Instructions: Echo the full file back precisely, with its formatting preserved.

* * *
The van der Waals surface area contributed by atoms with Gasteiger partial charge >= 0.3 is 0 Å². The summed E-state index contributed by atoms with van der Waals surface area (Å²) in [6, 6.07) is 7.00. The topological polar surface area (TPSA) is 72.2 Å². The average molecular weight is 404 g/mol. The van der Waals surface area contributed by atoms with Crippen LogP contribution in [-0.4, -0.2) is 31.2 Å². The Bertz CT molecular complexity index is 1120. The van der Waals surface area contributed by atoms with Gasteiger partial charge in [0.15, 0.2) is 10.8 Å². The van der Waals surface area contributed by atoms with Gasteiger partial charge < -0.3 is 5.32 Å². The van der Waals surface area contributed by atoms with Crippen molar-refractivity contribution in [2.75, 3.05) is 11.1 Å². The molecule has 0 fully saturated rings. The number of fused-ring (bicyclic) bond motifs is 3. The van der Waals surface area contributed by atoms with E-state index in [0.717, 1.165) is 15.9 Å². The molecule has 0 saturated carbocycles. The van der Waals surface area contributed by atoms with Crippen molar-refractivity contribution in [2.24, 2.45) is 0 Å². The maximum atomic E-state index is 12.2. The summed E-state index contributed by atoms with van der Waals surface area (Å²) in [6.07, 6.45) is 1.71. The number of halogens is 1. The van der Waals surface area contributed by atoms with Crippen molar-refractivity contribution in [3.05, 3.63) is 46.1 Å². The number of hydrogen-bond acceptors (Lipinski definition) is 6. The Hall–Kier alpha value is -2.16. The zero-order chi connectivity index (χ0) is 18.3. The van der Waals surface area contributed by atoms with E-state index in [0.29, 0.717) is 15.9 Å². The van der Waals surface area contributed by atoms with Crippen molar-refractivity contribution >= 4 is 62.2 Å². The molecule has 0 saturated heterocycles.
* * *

The van der Waals surface area contributed by atoms with Gasteiger partial charge >= 0.3 is 0 Å². The summed E-state index contributed by atoms with van der Waals surface area (Å²) in [6, 6.07) is 7.00. The topological polar surface area (TPSA) is 72.2 Å². The average molecular weight is 404 g/mol. The van der Waals surface area contributed by atoms with Crippen LogP contribution in [-0.4, -0.2) is 31.2 Å². The Bertz CT molecular complexity index is 1120. The van der Waals surface area contributed by atoms with Gasteiger partial charge in [0.15, 0.2) is 10.8 Å². The van der Waals surface area contributed by atoms with Gasteiger partial charge < -0.3 is 5.32 Å². The van der Waals surface area contributed by atoms with Crippen molar-refractivity contribution in [2.75, 3.05) is 11.1 Å². The molecule has 0 fully saturated rings. The number of fused-ring (bicyclic) bond motifs is 3. The van der Waals surface area contributed by atoms with E-state index in [0.717, 1.165) is 15.9 Å². The molecule has 0 saturated carbocycles. The van der Waals surface area contributed by atoms with Crippen molar-refractivity contribution in [2.24, 2.45) is 0 Å². The maximum atomic E-state index is 12.2. The summed E-state index contributed by atoms with van der Waals surface area (Å²) in [6.07, 6.45) is 1.71. The number of halogens is 1. The van der Waals surface area contributed by atoms with Crippen molar-refractivity contribution in [3.05, 3.63) is 46.1 Å². The number of hydrogen-bond acceptors (Lipinski definition) is 6. The Hall–Kier alpha value is -2.16. The zero-order chi connectivity index (χ0) is 18.3. The van der Waals surface area contributed by atoms with E-state index in [0.29, 0.717) is 15.9 Å². The van der Waals surface area contributed by atoms with Crippen molar-refractivity contribution >= 4 is 62.2 Å². The molecule has 0 saturated heterocycles.